• Brilliant! +n! In this case, a reflector might in fact help. While one can't focus the diffuse CMB hot source, one could use a reflector to give the radiator a much larger solid angle "view" of the cold source. That would allow a larger distance from the black hole. It would have to be a low emissivity reflector, but in this case that turns out to be OK (good reflectors are indeed low emissivity at their high reflectivity wavelength). – uhoh Mar 5 '17 at 1:23

You probably want to harvest usable energy, a physicist would rather call that low entropy. Harvesting energy would mean you heat up indefinitely. Accepting that thermodynamics drives deterministic technical processes (as well as life on earth) is is the key to understanding this problem.

Most of your field of view, the cosmic microwave background, is almost perfect black body radiation with a temperature of 3.7K. Once your spacecraft completely cools to this point, your entropy balance will be even.

You can however use small fluctuations in the spatial distribution to harvest usable energy by exposing the "hot-end" of a harvesting apparatus to the hotter-than-average parts of the sky, the "cold-end" to the other parts. A temperature gradient would build up and can be used.

Any electromagnetic radiation that deviates from a planck spectrum can also be used by reradiating it as thermal radiation with higher entropy (solar panels do exactly that, if you think about it). Visible light and quasar radiation would be a good source. Unfortunately, point sources and sources of narrowband radiation only take up a very small part of your field of view. Quasars are rare and power decays with inverse square law, so visible light from stars may be easier to obtain.

Can a clock oscillator be powered from solar panels in outer space? Depends on surface area. Low entropy reservoirs, like RTGs, are far easier solutions.

(some of the comments below may refer to the previous version of my answer , which was quite different)

• I was more thinking in terms of antenna - a detector radio uses no power supply; all its power is gathered through the (sizable) antenna and sufficient to move an earphone - but tune it to no radio station and you hear the white noise of cosmic background radiation; its energy moving the earphone membrane. It requires good grounding besides the antenna though, and considering it's to be on a probe in space, this approach doesn't really work. – SF. Feb 23 '17 at 21:24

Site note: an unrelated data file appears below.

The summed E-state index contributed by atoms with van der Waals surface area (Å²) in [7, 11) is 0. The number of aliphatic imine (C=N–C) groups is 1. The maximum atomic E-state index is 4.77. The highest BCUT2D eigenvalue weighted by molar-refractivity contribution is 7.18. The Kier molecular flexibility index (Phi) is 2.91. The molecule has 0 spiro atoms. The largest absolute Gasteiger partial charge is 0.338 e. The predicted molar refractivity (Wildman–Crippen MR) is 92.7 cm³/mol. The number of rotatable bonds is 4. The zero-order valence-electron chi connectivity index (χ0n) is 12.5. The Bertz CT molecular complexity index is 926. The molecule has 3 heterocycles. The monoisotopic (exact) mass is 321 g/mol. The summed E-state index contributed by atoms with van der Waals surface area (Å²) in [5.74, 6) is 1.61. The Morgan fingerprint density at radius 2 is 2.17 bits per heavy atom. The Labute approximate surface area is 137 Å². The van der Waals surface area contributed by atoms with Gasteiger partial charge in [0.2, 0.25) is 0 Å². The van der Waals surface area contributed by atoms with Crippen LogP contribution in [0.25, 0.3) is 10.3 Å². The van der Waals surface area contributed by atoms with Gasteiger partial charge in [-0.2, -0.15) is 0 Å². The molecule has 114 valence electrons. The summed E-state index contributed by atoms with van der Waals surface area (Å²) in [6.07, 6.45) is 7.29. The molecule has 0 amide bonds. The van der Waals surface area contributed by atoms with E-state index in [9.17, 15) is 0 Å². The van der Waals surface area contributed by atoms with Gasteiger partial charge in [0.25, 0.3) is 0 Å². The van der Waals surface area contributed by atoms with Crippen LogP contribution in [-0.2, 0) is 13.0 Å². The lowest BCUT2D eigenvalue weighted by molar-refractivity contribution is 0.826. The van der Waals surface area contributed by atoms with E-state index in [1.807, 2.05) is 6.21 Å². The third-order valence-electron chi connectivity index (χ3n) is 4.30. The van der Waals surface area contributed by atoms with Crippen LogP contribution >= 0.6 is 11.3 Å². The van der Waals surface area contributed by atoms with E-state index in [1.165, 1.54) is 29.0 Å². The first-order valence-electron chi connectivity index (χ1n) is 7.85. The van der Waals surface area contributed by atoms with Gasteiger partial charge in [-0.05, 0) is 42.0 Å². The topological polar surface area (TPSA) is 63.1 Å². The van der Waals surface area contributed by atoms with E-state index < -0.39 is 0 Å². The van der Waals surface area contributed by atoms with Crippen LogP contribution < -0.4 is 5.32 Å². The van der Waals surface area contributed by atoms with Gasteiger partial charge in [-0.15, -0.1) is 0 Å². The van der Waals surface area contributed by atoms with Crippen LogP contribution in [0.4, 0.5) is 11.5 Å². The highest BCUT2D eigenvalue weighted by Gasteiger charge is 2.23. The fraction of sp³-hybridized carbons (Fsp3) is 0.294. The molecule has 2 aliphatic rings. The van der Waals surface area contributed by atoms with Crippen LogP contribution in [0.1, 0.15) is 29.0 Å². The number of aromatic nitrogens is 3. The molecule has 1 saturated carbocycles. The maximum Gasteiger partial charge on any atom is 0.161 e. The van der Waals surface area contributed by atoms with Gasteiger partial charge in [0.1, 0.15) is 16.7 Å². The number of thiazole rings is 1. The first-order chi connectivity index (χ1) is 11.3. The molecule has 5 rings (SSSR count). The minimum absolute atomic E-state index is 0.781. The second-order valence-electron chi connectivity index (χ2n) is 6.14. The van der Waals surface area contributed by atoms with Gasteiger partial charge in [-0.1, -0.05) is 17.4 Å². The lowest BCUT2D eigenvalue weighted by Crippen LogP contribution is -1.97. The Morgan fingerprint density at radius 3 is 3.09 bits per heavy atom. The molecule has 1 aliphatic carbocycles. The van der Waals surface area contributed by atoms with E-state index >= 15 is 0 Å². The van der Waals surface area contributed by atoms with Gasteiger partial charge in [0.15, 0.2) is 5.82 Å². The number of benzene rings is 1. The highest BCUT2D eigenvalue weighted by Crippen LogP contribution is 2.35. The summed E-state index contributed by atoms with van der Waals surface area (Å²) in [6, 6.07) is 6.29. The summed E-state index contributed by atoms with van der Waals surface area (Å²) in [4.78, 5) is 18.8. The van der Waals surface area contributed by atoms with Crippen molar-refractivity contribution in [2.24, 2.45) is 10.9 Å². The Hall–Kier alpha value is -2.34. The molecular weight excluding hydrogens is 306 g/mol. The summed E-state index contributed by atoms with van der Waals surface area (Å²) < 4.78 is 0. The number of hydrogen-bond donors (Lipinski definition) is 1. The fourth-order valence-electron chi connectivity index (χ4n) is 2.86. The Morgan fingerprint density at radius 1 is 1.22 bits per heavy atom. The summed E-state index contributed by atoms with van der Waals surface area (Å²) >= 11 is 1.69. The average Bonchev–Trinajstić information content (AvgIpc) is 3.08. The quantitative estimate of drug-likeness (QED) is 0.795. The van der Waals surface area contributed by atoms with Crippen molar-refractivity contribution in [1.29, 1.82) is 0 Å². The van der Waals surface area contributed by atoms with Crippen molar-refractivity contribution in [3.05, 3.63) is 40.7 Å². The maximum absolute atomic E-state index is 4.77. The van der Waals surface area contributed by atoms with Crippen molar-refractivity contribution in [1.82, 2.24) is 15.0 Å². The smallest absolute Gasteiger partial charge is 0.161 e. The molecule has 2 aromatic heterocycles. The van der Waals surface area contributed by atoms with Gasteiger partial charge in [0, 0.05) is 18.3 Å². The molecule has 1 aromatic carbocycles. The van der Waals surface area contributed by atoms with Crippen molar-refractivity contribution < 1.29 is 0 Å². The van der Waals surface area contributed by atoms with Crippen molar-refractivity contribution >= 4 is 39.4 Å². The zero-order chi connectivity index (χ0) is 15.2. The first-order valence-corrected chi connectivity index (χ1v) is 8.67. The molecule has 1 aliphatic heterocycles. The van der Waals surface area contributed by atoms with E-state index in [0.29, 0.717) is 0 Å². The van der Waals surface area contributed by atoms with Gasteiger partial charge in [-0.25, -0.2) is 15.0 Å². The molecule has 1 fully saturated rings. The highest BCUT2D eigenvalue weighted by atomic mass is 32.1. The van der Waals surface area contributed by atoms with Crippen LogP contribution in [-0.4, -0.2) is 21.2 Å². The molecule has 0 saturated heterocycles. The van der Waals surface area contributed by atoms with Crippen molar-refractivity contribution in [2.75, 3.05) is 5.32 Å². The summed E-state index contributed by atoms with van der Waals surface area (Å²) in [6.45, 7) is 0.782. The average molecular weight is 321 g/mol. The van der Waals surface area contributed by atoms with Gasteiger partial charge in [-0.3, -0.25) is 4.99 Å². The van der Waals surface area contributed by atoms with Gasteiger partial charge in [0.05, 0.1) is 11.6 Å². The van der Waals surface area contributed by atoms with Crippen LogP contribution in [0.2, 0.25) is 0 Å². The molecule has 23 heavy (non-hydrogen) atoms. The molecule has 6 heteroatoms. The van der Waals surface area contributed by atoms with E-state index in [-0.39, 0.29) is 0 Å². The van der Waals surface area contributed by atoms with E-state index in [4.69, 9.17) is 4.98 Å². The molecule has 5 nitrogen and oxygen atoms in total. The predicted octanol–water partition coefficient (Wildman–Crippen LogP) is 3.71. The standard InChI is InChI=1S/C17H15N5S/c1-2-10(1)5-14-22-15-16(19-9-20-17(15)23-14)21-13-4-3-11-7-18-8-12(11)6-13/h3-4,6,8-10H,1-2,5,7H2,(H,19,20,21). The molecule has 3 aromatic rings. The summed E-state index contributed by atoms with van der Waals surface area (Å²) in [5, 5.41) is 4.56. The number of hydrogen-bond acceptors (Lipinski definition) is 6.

• if anything, I'm more interested in electric power than thermal. – SF. Feb 23 '17 at 22:32
• @SF. Electrical power is governed by thermodynamics after all, like all other forms of power. There is no electric perpetuum mobile, because electricity is governed by the thermodynamic laws. But your response gave me new insight, I was never aware, that the spectrum of radiation would play a role. Quasar radiation can be harvested, because it is narrow-band. – Andreas Feb 23 '17 at 22:49
• Can you explain what is mean (in reality) by "exposing" a surface to one hemisphere? What temperature is the other side of that surface exposed to - in reality? There is a dipole moment in the distribution of 0.0035K, so do you mean the intermediate surface facing the "insides" of both surfaces would be spot-on average, and the CMB non-uniformity thermodynamic extractor would be using this difference of +/- 0.0035K? What is the theoretical efficiency of that Carnot Cycle? – uhoh Feb 28 '17 at 0:53
• @uhoh Assuming a dipole moment of +/- 0.0035K and a mean of 2.726K, the theoretical upper limit for efficiency would be 0.0026 . This means that only 1/380 of the energy you receive on the hot end can be used to do work (= to drive irreversible processes). Formula from here. (Corrected factor 10 error, blush...) – Andreas Feb 28 '17 at 6:40

To be clear: do you actually mean "cosmic microwave background radiation" or simply "cosmic radiation"? Because the two are two very different things (although the answer is the same for both, but the reason different). Cosmic radiation consists of GCR (galactic cosmic radiation), a weak flux of very high energy particles, and solar, which is a stronger flux of weaker particles.